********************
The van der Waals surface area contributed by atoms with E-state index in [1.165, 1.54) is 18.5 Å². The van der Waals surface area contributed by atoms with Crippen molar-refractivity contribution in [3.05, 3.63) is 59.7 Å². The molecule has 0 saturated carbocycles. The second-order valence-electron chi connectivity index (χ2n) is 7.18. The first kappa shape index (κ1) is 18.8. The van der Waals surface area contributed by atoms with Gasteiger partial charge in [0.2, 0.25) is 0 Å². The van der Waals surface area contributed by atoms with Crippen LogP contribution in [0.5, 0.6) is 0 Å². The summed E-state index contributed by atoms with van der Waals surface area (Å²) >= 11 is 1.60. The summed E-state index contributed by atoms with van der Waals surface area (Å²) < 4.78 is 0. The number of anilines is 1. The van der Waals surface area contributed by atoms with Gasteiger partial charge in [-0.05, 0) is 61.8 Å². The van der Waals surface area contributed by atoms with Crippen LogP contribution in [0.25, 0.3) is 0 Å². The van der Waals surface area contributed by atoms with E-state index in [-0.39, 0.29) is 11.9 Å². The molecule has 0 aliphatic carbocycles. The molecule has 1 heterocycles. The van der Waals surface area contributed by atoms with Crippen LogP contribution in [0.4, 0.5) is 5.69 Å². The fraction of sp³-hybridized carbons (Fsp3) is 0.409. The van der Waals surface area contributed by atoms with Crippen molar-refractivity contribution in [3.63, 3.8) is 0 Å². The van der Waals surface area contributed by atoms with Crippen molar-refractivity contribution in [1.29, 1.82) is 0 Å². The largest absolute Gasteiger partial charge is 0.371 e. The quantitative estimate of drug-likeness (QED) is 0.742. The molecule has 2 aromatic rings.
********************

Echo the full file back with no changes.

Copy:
The van der Waals surface area contributed by atoms with E-state index in [1.165, 1.54) is 18.5 Å². The van der Waals surface area contributed by atoms with Crippen molar-refractivity contribution in [3.05, 3.63) is 59.7 Å². The molecule has 0 saturated carbocycles. The second-order valence-electron chi connectivity index (χ2n) is 7.18. The first kappa shape index (κ1) is 18.8. The van der Waals surface area contributed by atoms with Gasteiger partial charge in [0.2, 0.25) is 0 Å². The van der Waals surface area contributed by atoms with Crippen LogP contribution in [0.5, 0.6) is 0 Å². The summed E-state index contributed by atoms with van der Waals surface area (Å²) >= 11 is 1.60. The summed E-state index contributed by atoms with van der Waals surface area (Å²) < 4.78 is 0. The number of anilines is 1. The van der Waals surface area contributed by atoms with Gasteiger partial charge in [-0.05, 0) is 61.8 Å². The van der Waals surface area contributed by atoms with Crippen LogP contribution in [0.25, 0.3) is 0 Å². The van der Waals surface area contributed by atoms with E-state index in [-0.39, 0.29) is 11.9 Å². The molecule has 0 aliphatic carbocycles. The molecule has 1 heterocycles. The van der Waals surface area contributed by atoms with Crippen LogP contribution in [0.4, 0.5) is 5.69 Å². The fraction of sp³-hybridized carbons (Fsp3) is 0.409. The van der Waals surface area contributed by atoms with Crippen molar-refractivity contribution in [3.63, 3.8) is 0 Å². The van der Waals surface area contributed by atoms with Crippen molar-refractivity contribution in [1.29, 1.82) is 0 Å². The largest absolute Gasteiger partial charge is 0.371 e. The quantitative estimate of drug-likeness (QED) is 0.742. The molecule has 2 aromatic rings.